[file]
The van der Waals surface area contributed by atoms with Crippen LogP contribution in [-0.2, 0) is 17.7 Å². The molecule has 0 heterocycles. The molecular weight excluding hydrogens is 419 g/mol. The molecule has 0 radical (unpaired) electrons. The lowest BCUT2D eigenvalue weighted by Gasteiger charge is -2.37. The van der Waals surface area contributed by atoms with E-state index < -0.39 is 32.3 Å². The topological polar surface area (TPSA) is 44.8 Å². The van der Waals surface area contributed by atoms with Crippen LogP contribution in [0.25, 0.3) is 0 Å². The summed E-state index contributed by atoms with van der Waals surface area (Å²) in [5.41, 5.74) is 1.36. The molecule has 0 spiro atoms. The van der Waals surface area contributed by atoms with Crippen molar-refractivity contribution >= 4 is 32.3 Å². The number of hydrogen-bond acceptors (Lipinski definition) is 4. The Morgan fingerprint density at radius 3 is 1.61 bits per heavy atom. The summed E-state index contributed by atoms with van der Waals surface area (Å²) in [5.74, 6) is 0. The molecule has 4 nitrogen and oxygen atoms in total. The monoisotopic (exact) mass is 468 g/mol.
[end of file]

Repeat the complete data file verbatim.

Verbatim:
The van der Waals surface area contributed by atoms with Crippen LogP contribution in [-0.2, 0) is 17.7 Å². The molecule has 0 heterocycles. The molecular weight excluding hydrogens is 419 g/mol. The molecule has 0 radical (unpaired) electrons. The lowest BCUT2D eigenvalue weighted by Gasteiger charge is -2.37. The van der Waals surface area contributed by atoms with E-state index < -0.39 is 32.3 Å². The topological polar surface area (TPSA) is 44.8 Å². The van der Waals surface area contributed by atoms with Crippen LogP contribution in [0.25, 0.3) is 0 Å². The summed E-state index contributed by atoms with van der Waals surface area (Å²) in [5.41, 5.74) is 1.36. The molecule has 0 spiro atoms. The van der Waals surface area contributed by atoms with Crippen molar-refractivity contribution >= 4 is 32.3 Å². The number of hydrogen-bond acceptors (Lipinski definition) is 4. The Morgan fingerprint density at radius 3 is 1.61 bits per heavy atom. The summed E-state index contributed by atoms with van der Waals surface area (Å²) in [5.74, 6) is 0. The molecule has 4 nitrogen and oxygen atoms in total. The monoisotopic (exact) mass is 468 g/mol.